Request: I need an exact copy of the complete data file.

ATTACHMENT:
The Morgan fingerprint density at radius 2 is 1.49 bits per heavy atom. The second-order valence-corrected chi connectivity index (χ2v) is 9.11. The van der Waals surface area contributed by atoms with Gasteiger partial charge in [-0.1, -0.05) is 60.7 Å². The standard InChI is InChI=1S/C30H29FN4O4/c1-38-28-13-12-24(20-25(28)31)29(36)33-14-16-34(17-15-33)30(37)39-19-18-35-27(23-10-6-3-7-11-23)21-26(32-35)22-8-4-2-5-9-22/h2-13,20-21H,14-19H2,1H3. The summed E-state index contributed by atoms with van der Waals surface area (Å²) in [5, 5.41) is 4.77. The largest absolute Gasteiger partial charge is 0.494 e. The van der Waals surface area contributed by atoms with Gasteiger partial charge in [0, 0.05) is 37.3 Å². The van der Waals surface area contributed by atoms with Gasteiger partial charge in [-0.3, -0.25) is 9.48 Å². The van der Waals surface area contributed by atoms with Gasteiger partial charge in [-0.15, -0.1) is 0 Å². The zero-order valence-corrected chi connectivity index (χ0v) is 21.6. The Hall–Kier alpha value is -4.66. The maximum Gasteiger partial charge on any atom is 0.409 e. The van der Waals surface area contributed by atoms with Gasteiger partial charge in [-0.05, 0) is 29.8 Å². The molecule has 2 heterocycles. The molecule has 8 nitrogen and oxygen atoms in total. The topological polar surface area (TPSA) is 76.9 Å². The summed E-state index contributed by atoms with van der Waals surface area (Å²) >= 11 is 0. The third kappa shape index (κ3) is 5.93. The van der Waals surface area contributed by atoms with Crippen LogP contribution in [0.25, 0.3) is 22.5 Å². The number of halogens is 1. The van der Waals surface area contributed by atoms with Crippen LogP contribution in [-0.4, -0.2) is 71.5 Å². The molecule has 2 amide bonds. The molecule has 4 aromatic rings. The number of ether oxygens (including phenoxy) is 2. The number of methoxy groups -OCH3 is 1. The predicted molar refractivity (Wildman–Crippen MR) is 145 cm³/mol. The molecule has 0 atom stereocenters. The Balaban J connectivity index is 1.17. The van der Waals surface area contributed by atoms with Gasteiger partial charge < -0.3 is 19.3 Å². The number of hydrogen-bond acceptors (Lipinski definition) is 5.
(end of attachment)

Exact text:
The Morgan fingerprint density at radius 2 is 1.49 bits per heavy atom. The second-order valence-corrected chi connectivity index (χ2v) is 9.11. The van der Waals surface area contributed by atoms with Gasteiger partial charge in [-0.1, -0.05) is 60.7 Å². The standard InChI is InChI=1S/C30H29FN4O4/c1-38-28-13-12-24(20-25(28)31)29(36)33-14-16-34(17-15-33)30(37)39-19-18-35-27(23-10-6-3-7-11-23)21-26(32-35)22-8-4-2-5-9-22/h2-13,20-21H,14-19H2,1H3. The summed E-state index contributed by atoms with van der Waals surface area (Å²) in [5, 5.41) is 4.77. The largest absolute Gasteiger partial charge is 0.494 e. The van der Waals surface area contributed by atoms with Gasteiger partial charge in [0, 0.05) is 37.3 Å². The van der Waals surface area contributed by atoms with Gasteiger partial charge in [-0.3, -0.25) is 9.48 Å². The van der Waals surface area contributed by atoms with Gasteiger partial charge in [-0.15, -0.1) is 0 Å². The zero-order valence-corrected chi connectivity index (χ0v) is 21.6. The Hall–Kier alpha value is -4.66. The maximum Gasteiger partial charge on any atom is 0.409 e. The van der Waals surface area contributed by atoms with Gasteiger partial charge in [-0.05, 0) is 29.8 Å². The molecule has 2 heterocycles. The molecule has 8 nitrogen and oxygen atoms in total. The topological polar surface area (TPSA) is 76.9 Å². The summed E-state index contributed by atoms with van der Waals surface area (Å²) >= 11 is 0. The third kappa shape index (κ3) is 5.93. The van der Waals surface area contributed by atoms with Crippen LogP contribution in [0.25, 0.3) is 22.5 Å². The number of halogens is 1. The van der Waals surface area contributed by atoms with Crippen LogP contribution in [-0.4, -0.2) is 71.5 Å². The molecule has 2 amide bonds. The molecule has 4 aromatic rings. The number of ether oxygens (including phenoxy) is 2. The number of methoxy groups -OCH3 is 1. The predicted molar refractivity (Wildman–Crippen MR) is 145 cm³/mol. The molecule has 0 atom stereocenters. The Balaban J connectivity index is 1.17. The van der Waals surface area contributed by atoms with Gasteiger partial charge < -0.3 is 19.3 Å². The number of hydrogen-bond acceptors (Lipinski definition) is 5.